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Thread: Crown M47S Head Gasket....

  1. #141
    Join Date
    Mar 2001
    Location
    FL
    Posts
    232

    Default Re: Crown M47S Head Gasket....

    Knurling the guides is an option. Not as long lasting as new guides but I doubt that's a problem with the low hrs boat engines get. It's done without removing guides and you won't open a larger can of worms.

  2. #142
    Join Date
    Sep 2011
    Location
    Eagle River, Wisconsin
    Posts
    65

    Default Re: Crown M47S Head Gasket....

    Hello All,

    Does anyone know what the torque value is for the Manifold???? The head shows 57 lbs but I can't find the Manifold torque in the Maintenance Manual...

    Thanks Much....

    Chrysler Marine Flathead 6 M47S Crown

    Mike
    Eagle River, Wisconsin

  3. #143
    Join Date
    Jun 2003
    Location
    Central Coast, Ca
    Posts
    21,594

    Default Re: Crown M47S Head Gasket....

    It generally considered safe to use a standard torque chart by bolt size and type. In automotive work it would be unusual to find a fastener with less strength than "grade 5". "Grade 8" is common for head bolts, main bearings, and reciprocating components.



  4. #144
    Join Date
    Jun 2017
    Location
    spicewood, texas, usa
    Posts
    276

    Default Re: Crown M47S Head Gasket....

    according to my 66-73 chiltons, the intake and exhaust are both 10 pds. this is for there 225 straight 6. i don't think it would be much diff for yours. i have built numerous engines by using only feel for the manifolds. they do not have to be super tight , just snug and then a good pull.

    jim

  5. #145
    Join Date
    Jul 2002
    Location
    Seattle, WA
    Posts
    8,966

    Default Re: Crown M47S Head Gasket....

    Please see my advice on the Torque value for Mainifold Flathead 6 M47S Crown Chrysler Marine Engine



    thread

  6. #146
    Join Date
    Jul 2000
    Location
    N.E. Connecticut.
    Posts
    6,131

    Default Re: Crown M47S Head Gasket....

    Madoc1’s post prompted me to check one of my period “Motors Manuals” for Head nut torque specs. It seems to agree with the 70 lbs/ft and not the 57 number.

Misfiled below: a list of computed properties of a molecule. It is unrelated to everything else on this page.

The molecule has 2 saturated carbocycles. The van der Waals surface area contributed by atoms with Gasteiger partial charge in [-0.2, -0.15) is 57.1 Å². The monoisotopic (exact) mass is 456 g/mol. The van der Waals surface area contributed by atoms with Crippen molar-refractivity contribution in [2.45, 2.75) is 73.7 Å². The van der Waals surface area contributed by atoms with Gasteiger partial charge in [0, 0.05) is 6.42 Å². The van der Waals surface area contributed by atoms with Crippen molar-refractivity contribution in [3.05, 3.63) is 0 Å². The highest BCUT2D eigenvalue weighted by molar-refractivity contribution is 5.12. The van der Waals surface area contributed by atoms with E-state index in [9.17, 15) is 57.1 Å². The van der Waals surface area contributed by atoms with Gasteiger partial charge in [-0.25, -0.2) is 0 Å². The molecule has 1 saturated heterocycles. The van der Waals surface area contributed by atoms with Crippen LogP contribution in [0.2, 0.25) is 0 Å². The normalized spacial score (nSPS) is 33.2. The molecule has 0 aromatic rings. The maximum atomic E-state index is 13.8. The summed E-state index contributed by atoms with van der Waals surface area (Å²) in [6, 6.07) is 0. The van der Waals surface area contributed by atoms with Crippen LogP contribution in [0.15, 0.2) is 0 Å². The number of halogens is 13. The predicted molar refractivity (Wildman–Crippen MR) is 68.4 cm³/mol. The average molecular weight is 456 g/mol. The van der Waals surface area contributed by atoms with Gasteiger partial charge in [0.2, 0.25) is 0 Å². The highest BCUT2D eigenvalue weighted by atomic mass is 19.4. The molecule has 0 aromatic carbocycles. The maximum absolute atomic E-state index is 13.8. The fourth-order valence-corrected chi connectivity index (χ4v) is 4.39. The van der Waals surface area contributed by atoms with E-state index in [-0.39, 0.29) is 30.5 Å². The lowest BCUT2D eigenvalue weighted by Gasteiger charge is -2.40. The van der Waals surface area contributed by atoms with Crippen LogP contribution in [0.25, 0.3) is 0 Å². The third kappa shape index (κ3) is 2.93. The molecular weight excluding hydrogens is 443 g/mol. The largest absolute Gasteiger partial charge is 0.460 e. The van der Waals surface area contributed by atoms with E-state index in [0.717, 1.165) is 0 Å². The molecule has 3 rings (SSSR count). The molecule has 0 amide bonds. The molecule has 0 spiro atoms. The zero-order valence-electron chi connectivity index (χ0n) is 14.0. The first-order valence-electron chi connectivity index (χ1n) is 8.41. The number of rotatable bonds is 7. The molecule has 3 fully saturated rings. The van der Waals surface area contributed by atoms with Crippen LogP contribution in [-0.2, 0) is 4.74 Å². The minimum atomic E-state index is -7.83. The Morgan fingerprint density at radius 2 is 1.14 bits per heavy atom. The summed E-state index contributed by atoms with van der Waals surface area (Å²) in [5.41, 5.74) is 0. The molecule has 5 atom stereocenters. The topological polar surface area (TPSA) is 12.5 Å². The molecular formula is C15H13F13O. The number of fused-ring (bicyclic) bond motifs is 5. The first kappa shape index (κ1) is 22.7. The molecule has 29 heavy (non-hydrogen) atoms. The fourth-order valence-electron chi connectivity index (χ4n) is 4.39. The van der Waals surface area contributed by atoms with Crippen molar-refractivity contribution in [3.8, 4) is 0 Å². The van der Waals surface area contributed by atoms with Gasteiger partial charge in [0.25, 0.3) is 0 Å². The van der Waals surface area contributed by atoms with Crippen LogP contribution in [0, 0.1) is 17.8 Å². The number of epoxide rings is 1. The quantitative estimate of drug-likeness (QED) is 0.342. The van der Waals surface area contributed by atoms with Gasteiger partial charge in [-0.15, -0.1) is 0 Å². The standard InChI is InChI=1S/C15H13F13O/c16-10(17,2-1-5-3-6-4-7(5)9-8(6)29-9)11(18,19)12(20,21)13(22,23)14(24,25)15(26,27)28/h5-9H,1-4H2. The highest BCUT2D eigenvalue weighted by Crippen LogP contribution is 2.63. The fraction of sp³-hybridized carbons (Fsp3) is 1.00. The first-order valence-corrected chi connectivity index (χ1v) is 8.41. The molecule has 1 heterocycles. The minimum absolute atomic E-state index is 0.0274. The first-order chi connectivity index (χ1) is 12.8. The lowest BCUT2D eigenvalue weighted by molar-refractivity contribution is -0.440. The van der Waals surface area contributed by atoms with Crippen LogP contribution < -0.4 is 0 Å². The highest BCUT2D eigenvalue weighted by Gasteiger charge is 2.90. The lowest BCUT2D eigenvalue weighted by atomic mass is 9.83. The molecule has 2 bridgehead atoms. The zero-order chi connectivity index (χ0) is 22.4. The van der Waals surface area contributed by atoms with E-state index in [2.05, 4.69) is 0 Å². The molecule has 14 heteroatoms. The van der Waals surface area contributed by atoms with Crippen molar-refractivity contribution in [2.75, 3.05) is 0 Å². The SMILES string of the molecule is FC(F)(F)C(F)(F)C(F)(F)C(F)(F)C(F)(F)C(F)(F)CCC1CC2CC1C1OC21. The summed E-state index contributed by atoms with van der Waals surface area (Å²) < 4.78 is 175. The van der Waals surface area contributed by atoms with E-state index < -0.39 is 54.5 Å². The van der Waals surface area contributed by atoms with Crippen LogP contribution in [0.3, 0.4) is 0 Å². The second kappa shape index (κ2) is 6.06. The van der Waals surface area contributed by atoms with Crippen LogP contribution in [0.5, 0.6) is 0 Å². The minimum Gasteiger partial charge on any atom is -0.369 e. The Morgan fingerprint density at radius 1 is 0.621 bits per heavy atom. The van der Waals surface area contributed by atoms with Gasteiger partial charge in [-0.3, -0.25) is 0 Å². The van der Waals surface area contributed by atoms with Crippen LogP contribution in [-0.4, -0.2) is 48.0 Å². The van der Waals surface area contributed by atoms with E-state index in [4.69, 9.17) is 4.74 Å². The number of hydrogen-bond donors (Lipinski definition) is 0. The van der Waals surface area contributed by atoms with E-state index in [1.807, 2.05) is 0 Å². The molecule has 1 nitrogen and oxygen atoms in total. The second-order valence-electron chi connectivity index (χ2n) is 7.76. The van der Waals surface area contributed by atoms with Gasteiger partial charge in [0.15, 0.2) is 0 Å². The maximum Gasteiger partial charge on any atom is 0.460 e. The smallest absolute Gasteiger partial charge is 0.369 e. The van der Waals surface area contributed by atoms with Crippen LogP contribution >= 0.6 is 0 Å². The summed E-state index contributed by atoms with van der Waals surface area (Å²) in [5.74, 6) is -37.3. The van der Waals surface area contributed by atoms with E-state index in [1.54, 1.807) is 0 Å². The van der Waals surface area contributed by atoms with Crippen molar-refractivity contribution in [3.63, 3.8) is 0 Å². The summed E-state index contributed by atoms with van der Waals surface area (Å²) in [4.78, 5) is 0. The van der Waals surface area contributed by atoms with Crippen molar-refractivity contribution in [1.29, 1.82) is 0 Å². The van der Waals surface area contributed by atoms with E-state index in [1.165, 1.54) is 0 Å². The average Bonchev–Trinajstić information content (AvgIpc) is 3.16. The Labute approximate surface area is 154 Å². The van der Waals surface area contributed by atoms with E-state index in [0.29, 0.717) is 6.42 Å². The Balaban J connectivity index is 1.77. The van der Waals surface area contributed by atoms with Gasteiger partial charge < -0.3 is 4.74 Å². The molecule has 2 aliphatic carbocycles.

7. #147
    Join Date
    Jun 2003
    Location
    Central Coast, Ca
    Posts
    21,594

    Default Re: Crown M47S Head Gasket....

    (Note also the 1/2" studs...)

    IMG_4375.JPG

  8. #148
    Join Date
    Jul 2002
    Location
    Seattle, WA
    Posts
    8,966

    Default Re: Crown M47S Head Gasket....

    Ok, you guys, I have been watching this thread for some time. I made a comment when the original poster first surfaced, but it was disregarded. I will offer a suggestion again. I don't want to argue and will not. However, please note that this advice is informed by 35 years of boat restoration; most of that was on runabouts.

    I am baffled as to why the poster would start restoration work by working on the engine. Even more mysterious is his choice to work on the engine in the boat. Why? It takes a couple hours to remove a boat engine. Why not do it? Your back and knees will thank you.

    If I were doing this restoration this is how I would proceed. (And I have done a few of this model.)
    1. Remove engine. Store it in a corner of your shop. Until you have had a chance to think carefully about how to proceed with power.
    2. Remove cockpit sole and inspect very, very carefully the bottom of the boat.
    3. Centuries are notorious for having rotten bottoms. The reason for this is that they have batten seam bottom and the batten prevent water from limbering down. Water get hung up along each batten and this promotes rot. Also the transom on this boat is curved. The lower and upper transom frames are up of three pieces of white oak. Unfortunately, these were glued with plastic resin glue. There is a 100% failure rate with these laminations. At least I have never seen one which has not delaminated and rotted. Replacing the bottom is a huge job. I have not done this job in years but my guess is that it would be between 10 and 20k. Some come back with a so-called "Chris-Craft bottom." These are double planked with plywood on the inside and plank on the outside. This will eliminate the standing water/rot issue.
    4. Replace topside and deck planks as required.
    5. Fair, sand and varnish hull.
    6. Consider the engine. Crowns were good engines in their day. They were made from the mid 30s to the 60s. Thus, the engineering on these engines is going on a hundred years old! The engine was not running and you have no idea of its condition. Before proceeding it should be completely disassembled Magnafluxed to check for integrity by a knowledgeable machine shop. There is a very slight judging advantage for original engines in the ACBS judging criteria. However, most knowledgeable potential buyers are going to prefer a more modern engine. Yes, some vintage engines add value. A Crown does not. Also, if you stick with the Crown you will have to provide 12volt power if you want modern systems. (There is no penalty for using 12 volt systems.) You will be much, much happier with a reliable power plant. By the way, don't assume that automotive parts with work on marine engines. For example, marine engines have a different cooling path and the head gaskets are different.
    7. Join the ACBS and network with people that actually own these boats. You are not being well served with advice here.
    Again, I don't want to start an argument, but it is troubling to see you guys wandering in the wilderness with this project. Hope you can put some thought into further efforts. Thank you.




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